July 2019
Volume 19, Issue 8
Open Access
OSA Fall Vision Meeting Abstract  |   July 2019
The Wandering Circles: A flicker-rate and contour dependent motion illusion
Author Affiliations
  • Christopher Blair
    Psychology, Eastern Oregon University
  • Gennady Erlikhman
    Psychology, University of Nevada Reno
  • Gideon Caplovitz
    Psychology, University of Nevada Reno
Journal of Vision July 2019, Vol.19, 105. doi:https://doi.org/10.1167/19.8.105
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      Christopher Blair, Gennady Erlikhman, Gideon Caplovitz; The Wandering Circles: A flicker-rate and contour dependent motion illusion. Journal of Vision 2019;19(8):105. https://doi.org/10.1167/19.8.105.

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      © ARVO (1962-2015); The Authors (2016-present)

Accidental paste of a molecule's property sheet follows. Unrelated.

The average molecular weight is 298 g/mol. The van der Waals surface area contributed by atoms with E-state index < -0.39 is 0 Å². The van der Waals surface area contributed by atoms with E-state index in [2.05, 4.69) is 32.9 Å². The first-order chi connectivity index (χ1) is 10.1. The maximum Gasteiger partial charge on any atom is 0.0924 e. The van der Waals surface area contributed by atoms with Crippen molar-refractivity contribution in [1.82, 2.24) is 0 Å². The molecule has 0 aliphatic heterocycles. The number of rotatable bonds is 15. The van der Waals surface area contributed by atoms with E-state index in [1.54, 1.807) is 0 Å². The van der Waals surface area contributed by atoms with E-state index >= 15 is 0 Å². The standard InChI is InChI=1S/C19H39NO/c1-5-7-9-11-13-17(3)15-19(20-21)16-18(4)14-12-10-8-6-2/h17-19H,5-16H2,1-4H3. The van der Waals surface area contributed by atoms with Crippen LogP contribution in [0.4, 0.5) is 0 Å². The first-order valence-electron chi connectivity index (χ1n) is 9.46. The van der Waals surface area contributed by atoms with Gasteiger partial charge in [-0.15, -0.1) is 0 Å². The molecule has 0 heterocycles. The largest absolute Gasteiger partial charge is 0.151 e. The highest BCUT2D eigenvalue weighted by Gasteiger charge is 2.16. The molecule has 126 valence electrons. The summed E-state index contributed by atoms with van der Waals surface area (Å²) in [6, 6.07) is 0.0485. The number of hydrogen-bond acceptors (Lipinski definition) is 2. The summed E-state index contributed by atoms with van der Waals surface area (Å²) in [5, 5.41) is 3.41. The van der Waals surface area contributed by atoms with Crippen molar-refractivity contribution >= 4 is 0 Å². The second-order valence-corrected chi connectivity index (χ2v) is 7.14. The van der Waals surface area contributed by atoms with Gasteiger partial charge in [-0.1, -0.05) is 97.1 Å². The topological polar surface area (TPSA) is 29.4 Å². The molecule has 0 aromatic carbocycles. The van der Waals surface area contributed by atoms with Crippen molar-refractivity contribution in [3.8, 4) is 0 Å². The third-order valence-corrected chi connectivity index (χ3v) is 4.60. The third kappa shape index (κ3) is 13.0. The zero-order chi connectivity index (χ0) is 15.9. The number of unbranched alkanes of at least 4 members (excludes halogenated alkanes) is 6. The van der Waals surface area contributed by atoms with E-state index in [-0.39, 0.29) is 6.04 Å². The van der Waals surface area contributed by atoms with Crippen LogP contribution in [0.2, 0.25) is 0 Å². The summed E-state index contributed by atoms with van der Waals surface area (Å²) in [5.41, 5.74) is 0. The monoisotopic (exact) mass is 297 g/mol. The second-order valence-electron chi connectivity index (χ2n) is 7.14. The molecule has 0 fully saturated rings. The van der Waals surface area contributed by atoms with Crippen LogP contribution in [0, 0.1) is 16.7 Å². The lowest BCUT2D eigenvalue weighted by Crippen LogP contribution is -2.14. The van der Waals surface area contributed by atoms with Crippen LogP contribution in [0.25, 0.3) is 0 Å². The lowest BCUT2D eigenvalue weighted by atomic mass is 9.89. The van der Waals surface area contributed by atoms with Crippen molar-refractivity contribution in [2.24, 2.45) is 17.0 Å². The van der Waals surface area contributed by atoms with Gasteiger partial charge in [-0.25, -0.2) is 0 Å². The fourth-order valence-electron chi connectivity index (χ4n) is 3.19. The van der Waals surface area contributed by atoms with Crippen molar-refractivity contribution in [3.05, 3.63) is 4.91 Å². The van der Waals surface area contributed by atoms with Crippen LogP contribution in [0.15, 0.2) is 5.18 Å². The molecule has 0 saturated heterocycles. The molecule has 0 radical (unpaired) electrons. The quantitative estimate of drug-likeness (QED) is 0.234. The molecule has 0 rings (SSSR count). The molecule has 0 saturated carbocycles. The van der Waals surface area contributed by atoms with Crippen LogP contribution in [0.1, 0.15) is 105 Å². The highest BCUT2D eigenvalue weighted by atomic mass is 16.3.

• Supplements

Here we present an original illusion in which polarity reversing, stationary Craik-O’Brien-Cornsweet stimuli viewed under maintained fixation appear to move with dramatic unpredictable trajectories The global motion largely arises from the distribution of local motion signals that are generated along the polarity-reversing contour For example, a polarity reversing Cornsweet line may appear to move in either of the directions orthogonal to its contour. Whereas a pattern reversing circle, which has local motion pointing in all directions, may appear to wander aimlessly across the screen and deform in any number of ways These effects appear to be strongest when stimuli are viewed peripherally, and polarity reversals occur at a rate 8–12 Hz These effects are greatly reduced for non-Cornsweet stimuli, such as a light and dark line side by side, or a unipolar Gaussian contour.


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